Video director Saam Farahmand, who made his name with his work for Klaxons, Simian Mobile Disco as well as commercial projects for Alexander McQueen Puma, has already predicted that streaming a 3D music video experience through home computers is a surefire inevitability. Until then though, he's attempted to bridge the gap by creating a physical space that is a 3D interpretation of music that aims to immerse the listener into a whole new experience.
Farahmand has dedicated his first 3D "looping shrine" to The xx, who have made impressive strides in 2009. Their richly brooding sound on their debut album can now be experienced through three audio-visual units that emit film, light and sound with each one representing one member of the band. Farahmand quite rightly refers to this sculpture as a 'shrine' to their music, confirmed by the ambiance at the Vinyl Factory last night at the private view where hundreds of candles gave the trio of hulking units a spiritual glow. If you stand in the centre of this musical Stone Henge set-up, equidistant to each unit, and spin around slowly, the point is to see The xx as though they're performing to you by way of the filmed footage, the emitting light and sound at different points through the looped album. We speak to Farahmand about working with The xx, how he sees the progression of 3D video experiences and his visions of an animatronic Lady Gaga.
Dazed Digital: Where did the idea of doing a 3D physical interpretation of music come about?
Saam Farahmand: The idea was just to make physical music videos as a means to further immerse oneself in music.
Hearing music in clubs and parties is often the most powerful experience of music because it soundtracks another emotional narrative you might be experiencing, like celebrating, or falling in love etc... But i think it would be amazing to have a shrine where it is just about you and the music.
DD: Do you see this physical music videos as something that will be a permanent and lasting format?
Saam Farahmand: It may not happen straight away, but one day I hope there are rooms all around the world where people experience physical music videos, as hologram music video booths, animatronic installations, light shows, and other forms. I'm sure one day we will be able to stream a 3D experience through our home computer, but until then perhaps these can bridge the gap.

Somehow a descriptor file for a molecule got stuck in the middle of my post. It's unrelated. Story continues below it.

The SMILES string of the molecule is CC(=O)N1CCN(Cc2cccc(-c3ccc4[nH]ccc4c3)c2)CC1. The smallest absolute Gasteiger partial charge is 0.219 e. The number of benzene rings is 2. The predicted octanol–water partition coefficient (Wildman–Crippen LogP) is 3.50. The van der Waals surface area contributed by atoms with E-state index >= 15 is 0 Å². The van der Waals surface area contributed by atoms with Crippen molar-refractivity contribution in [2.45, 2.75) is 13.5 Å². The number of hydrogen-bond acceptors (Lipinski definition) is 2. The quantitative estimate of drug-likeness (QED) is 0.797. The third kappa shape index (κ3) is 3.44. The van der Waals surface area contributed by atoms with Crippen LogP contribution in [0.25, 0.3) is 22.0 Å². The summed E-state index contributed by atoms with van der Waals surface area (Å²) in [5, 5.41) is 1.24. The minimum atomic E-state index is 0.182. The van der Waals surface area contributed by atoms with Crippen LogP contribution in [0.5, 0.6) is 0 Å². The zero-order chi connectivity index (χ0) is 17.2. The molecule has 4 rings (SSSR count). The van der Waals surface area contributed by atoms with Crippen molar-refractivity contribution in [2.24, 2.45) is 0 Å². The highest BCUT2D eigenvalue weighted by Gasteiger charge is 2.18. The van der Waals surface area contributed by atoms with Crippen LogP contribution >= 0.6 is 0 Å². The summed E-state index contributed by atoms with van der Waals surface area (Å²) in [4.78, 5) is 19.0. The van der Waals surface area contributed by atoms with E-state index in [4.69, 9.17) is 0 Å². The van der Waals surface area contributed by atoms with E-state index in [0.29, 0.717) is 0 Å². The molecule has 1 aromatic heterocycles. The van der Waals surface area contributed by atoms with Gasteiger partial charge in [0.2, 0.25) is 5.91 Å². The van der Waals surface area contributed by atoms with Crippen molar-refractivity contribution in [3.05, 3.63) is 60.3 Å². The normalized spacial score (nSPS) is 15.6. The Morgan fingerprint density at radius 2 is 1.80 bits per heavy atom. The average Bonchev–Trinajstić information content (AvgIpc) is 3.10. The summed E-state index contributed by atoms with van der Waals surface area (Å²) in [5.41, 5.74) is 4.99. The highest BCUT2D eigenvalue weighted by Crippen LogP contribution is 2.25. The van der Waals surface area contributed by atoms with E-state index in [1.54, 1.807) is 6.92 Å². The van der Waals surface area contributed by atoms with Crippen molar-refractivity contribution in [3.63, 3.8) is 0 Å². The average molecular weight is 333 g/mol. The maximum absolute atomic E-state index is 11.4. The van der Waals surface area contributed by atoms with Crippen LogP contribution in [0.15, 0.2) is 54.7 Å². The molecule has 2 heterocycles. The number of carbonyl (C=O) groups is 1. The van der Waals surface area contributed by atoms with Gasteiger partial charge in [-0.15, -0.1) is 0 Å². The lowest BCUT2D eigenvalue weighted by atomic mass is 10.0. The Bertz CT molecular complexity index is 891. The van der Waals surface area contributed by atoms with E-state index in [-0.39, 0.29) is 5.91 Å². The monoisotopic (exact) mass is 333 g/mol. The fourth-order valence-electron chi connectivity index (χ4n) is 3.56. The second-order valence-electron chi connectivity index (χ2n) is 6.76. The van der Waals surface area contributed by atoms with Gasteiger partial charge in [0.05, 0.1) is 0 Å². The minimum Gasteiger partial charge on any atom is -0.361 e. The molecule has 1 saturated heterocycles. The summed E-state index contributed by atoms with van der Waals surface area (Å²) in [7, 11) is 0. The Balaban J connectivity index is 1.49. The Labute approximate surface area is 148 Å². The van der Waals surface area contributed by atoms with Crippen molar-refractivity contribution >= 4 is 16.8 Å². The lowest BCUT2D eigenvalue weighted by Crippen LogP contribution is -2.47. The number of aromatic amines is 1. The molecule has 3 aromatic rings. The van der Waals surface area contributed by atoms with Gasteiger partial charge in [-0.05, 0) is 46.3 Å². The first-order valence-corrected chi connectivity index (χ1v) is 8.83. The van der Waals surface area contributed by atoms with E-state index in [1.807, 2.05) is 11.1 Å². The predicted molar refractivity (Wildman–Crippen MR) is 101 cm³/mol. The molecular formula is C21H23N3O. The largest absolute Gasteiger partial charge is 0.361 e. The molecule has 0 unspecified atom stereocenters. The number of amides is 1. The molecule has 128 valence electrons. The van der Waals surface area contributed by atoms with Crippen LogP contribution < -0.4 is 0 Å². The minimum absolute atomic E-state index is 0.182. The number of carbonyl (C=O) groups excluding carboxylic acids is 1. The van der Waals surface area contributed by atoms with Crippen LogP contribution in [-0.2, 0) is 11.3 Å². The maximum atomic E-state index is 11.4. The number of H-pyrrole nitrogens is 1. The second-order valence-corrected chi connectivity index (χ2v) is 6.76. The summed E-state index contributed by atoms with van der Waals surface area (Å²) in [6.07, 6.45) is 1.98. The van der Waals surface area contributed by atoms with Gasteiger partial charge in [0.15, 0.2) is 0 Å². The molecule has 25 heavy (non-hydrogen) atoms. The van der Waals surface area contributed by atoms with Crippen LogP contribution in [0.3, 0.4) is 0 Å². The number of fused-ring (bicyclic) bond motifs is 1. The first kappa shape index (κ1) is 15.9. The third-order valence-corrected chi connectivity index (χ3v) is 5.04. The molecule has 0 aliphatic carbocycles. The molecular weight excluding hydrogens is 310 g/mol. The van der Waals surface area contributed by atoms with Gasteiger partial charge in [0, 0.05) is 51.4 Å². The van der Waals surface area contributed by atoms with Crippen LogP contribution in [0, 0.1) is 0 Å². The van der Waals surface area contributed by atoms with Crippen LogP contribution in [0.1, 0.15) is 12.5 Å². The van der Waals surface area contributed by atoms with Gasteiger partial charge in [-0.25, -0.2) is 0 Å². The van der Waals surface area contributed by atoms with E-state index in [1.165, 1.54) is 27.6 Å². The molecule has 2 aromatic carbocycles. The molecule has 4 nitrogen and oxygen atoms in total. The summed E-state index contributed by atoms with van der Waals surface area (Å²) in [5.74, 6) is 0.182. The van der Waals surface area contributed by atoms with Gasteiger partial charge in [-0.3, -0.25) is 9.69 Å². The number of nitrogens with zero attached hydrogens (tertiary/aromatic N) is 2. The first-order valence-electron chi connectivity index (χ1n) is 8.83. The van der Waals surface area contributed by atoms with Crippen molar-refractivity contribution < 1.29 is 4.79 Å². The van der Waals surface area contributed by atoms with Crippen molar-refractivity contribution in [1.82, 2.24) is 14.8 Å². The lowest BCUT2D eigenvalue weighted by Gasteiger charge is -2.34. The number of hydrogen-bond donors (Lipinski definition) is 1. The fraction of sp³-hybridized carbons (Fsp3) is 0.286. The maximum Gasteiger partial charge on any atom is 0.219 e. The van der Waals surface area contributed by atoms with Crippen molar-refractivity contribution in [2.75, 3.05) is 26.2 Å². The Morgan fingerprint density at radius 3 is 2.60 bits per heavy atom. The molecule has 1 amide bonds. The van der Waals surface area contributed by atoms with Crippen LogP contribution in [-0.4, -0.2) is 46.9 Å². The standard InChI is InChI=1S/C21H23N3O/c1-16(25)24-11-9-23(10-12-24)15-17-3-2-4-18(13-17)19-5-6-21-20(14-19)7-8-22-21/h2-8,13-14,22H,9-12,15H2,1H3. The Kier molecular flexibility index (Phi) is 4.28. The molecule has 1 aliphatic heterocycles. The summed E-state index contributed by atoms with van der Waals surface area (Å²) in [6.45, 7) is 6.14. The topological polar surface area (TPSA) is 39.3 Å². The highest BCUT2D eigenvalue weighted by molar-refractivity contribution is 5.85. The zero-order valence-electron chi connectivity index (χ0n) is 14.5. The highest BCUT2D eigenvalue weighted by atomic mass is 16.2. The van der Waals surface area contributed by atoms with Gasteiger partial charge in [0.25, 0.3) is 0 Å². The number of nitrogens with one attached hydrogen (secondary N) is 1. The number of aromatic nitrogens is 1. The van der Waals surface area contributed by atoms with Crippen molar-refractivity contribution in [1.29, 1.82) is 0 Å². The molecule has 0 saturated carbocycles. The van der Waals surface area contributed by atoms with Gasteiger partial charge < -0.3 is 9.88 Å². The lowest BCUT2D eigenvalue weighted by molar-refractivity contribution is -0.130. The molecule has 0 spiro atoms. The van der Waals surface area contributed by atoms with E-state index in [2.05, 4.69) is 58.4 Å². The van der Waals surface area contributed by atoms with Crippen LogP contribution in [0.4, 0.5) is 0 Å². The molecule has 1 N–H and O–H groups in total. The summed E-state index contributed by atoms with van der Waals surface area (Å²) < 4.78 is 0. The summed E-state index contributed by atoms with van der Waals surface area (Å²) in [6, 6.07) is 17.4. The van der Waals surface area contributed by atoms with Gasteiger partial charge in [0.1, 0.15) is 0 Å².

DD: Is the format genre-specific - i.e. is there a certain type of music that is suited for this type of physical interpretation?
Saam Farahmand: It's essentially the same as a music video, so its for every genre. My dream would be if someone made one for Beyonce.
DD: What drew you to working with The xx on this project?
Saam Farahmand: The xx who i am a huge fan of, heard I have been trying to make these for a while. I'm very lucky that they took a chance and asked me to make one for their album. We had almost no money because no-one knows how to invest in it, how it will promote music sales in the way that music videos do. Maybe we should charge people to see it?
DD: How does this experience differ to the traditional music video or just listening to the album on its own?
Saam Farahmand: It's different from a music video because you have to make an effort to go and see it, and I think this effort imbues the experience with a sense of reverence, which is rare in a time where so much respect and commitment has been lost in music. I hope there are fans who would appreciate having such an experience. Perhaps that's quite an old school way to think though?
DD: Who would you like to work with next using this 3D sculpture method?
Saam Farahmand: My dream would be that everyone else makes these shrines so that I can go on pilgrimages to them. Stumble into them at midnight on the way home, or hide in one for half an hour with friends on lunch break. Please can someone make one for (Lady Gaga's) Fame Monster album? Can it have 5 animatronic Gaga's that hump each other and I will love you forever.
'xx: A sculpture of the album by Saam Farahmand' at The Vinyl Factory, 51 Poland Street, London W1F from January 8 - 12. Free entry.
To celebrate, a deluxe vinyl version of The xx's album is available at Phonica records (below The Vinyl Factory).